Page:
The Power of Patience

Jack Ablin Market Commentary

While the Centers for Disease Control has warned Americans to be prepared for a wider US outbreak of the coronavirus, one hazard it did not detail was the risk of whiplash to traders and investors watching the market averages. Last week witnessed a 1,200-point plunge in the Dow followed by a 1,200 gain this week. Virus threats with concomitant economic blowback have sent unsteady investors reeling. Investor confidence, as surveyed by the American Association of Individual Investors, plunged as market volatility, a gauge of perceived market risk, spiked to its highest level in nearly a decade.

The markets’ maelstrom is an opportunity for investors willing to take a deep breath, take a step back, and remind themselves of the purpose of their investment portfolio. For some, it’s long-term wealth accumulation. For others, their financial assets support their current lifestyle spending. From a numbers perspective, it’s all about cash flow. Young people are generally accumulators. Their salaries support their current lifestyle and they’re making periodic contributions to their financial holdings through retirement plans and other savings. Their investment time horizon – the period until they need to rely on their portfolio – is long. Retirees, on the other hand, often rely on current cash flow from their investment portfolios to meet their lifestyle needs. Though most investors have a pretty good general idea of their routine and special cash flow needs over time, they should construct a detailed cash flow plan on paper to reveal the level of spending they will in fact require over the short term (one to seven years) and longer term (more than seven years).

The art and science of investing involves determining how best to deploy an investment portfolio to balance the certainty of meeting future cash flows with the benefit of market growth – without letting emotions get in the way. Investors with the resources could simply set aside their future desired cash flow in cash or Treasury bills, but that would require an enormous, low-returning portfolio and missed opportunities in exchange for belt-and-suspenders certainty. The other extreme would be to funnel an entire portfolio into high-returning, but volatile, assets and hope the market doesn’t plunge at a time when cash flow is required. This strategy has the potential for growth, but at the risk of sleepless nights and failure. The right solution is somewhere in the middle: an investment strategy the matches portfolio investments with each cash flow need. Goals-based allocations matches more predictable, lower-returning assets with shorter-term cash needs and higher-returning, longer-term investments with longer-dated cash needs.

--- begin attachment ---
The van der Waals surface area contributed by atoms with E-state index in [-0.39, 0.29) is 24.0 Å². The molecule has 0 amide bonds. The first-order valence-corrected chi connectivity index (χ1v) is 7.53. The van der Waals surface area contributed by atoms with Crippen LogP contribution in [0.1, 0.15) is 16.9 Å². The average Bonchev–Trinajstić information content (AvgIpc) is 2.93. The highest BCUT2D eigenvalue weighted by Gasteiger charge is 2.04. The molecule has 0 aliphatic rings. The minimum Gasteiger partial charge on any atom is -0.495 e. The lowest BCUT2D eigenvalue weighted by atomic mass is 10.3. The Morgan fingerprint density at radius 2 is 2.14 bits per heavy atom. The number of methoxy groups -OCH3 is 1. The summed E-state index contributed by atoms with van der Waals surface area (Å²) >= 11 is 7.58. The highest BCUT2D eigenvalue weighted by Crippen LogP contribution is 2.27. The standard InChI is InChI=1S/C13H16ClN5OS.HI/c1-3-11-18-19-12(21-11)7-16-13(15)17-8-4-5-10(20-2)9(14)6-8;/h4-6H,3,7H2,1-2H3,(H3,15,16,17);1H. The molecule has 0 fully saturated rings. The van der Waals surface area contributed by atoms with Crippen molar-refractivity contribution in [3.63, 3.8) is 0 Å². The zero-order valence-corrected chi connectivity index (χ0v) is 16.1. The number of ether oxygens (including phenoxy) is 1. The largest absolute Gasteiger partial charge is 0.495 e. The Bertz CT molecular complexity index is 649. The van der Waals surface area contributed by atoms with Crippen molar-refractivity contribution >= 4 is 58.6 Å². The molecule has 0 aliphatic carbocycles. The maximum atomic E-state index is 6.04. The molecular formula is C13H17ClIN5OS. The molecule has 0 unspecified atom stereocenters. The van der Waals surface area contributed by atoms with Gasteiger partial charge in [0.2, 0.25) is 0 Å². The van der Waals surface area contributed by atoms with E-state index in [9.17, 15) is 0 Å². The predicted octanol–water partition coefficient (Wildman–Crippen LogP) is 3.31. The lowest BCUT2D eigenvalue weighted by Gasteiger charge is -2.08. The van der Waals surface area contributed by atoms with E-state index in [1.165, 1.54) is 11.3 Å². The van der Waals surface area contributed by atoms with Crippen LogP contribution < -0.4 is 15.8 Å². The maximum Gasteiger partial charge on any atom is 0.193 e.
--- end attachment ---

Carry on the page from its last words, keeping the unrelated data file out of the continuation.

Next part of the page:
While equities are inherently volatile and unpredictable in the short term, as the coronavirus experience has revealed, they become increasingly predictable for each year the investment horizon is extended.  Statistically speaking, the S&P 500 is expected to lose ground 22 per cent of the time over a one-year time horizon, making equities a poor short-term investment vehicle. Extend the time horizon, however, and the certainty of equity returns improves. Those investors with a 10-year time horizon will enjoy investment gains from the S&P 500 96 per cent of the time. And that’s taking into account the volatility associated with the financial crisis, the Asian contagion, the taper tantrum and the tech bubble.

For shorter-term investment horizons, intermediate-term bonds fit the bill. Core bonds have shown to deliver positive returns over virtually every three-year holding period. Short-term bonds can boast positive results over a one-year time frame. Goals-based investing, by matching the most appropriate assets with the time horizon of cash flows, seeks to maximize investment certainty while employing the lowest commitment of upfront assets, leaving the best opportunity for growth. The strategy blends expected growth and investment time horizon to deliver a desired outcome.

Please do not hesitate to reach out to Cresset to learn how goals-based investing could help you.